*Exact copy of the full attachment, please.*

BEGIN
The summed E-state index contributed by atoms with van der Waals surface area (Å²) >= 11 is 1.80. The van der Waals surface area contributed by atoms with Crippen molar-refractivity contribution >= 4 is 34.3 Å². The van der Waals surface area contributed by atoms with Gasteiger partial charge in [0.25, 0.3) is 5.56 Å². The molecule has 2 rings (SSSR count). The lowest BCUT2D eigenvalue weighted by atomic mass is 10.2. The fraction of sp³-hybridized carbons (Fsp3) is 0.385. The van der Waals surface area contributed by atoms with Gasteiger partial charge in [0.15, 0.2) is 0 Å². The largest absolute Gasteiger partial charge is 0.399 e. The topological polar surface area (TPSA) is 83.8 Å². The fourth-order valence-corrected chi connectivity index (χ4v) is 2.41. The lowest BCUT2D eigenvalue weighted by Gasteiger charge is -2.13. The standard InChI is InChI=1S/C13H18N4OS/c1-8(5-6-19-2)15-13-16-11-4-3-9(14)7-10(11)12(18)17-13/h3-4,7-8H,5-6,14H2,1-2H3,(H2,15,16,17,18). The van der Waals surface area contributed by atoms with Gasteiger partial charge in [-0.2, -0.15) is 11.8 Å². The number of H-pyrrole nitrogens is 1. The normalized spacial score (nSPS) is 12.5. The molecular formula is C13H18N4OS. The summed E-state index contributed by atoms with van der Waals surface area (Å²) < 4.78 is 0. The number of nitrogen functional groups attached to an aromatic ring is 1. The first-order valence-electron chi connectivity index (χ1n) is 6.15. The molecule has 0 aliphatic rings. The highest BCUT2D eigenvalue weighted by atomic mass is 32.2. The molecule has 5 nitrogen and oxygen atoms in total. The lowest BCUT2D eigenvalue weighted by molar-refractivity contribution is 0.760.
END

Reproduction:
The summed E-state index contributed by atoms with van der Waals surface area (Å²) >= 11 is 1.80. The van der Waals surface area contributed by atoms with Crippen molar-refractivity contribution >= 4 is 34.3 Å². The van der Waals surface area contributed by atoms with Gasteiger partial charge in [0.25, 0.3) is 5.56 Å². The molecule has 2 rings (SSSR count). The lowest BCUT2D eigenvalue weighted by atomic mass is 10.2. The fraction of sp³-hybridized carbons (Fsp3) is 0.385. The van der Waals surface area contributed by atoms with Gasteiger partial charge in [0.15, 0.2) is 0 Å². The largest absolute Gasteiger partial charge is 0.399 e. The topological polar surface area (TPSA) is 83.8 Å². The fourth-order valence-corrected chi connectivity index (χ4v) is 2.41. The lowest BCUT2D eigenvalue weighted by Gasteiger charge is -2.13. The standard InChI is InChI=1S/C13H18N4OS/c1-8(5-6-19-2)15-13-16-11-4-3-9(14)7-10(11)12(18)17-13/h3-4,7-8H,5-6,14H2,1-2H3,(H2,15,16,17,18). The van der Waals surface area contributed by atoms with Gasteiger partial charge in [-0.2, -0.15) is 11.8 Å². The number of H-pyrrole nitrogens is 1. The normalized spacial score (nSPS) is 12.5. The molecular formula is C13H18N4OS. The summed E-state index contributed by atoms with van der Waals surface area (Å²) < 4.78 is 0. The number of nitrogen functional groups attached to an aromatic ring is 1. The first-order valence-electron chi connectivity index (χ1n) is 6.15. The molecule has 0 aliphatic rings. The highest BCUT2D eigenvalue weighted by atomic mass is 32.2. The molecule has 5 nitrogen and oxygen atoms in total. The lowest BCUT2D eigenvalue weighted by molar-refractivity contribution is 0.760.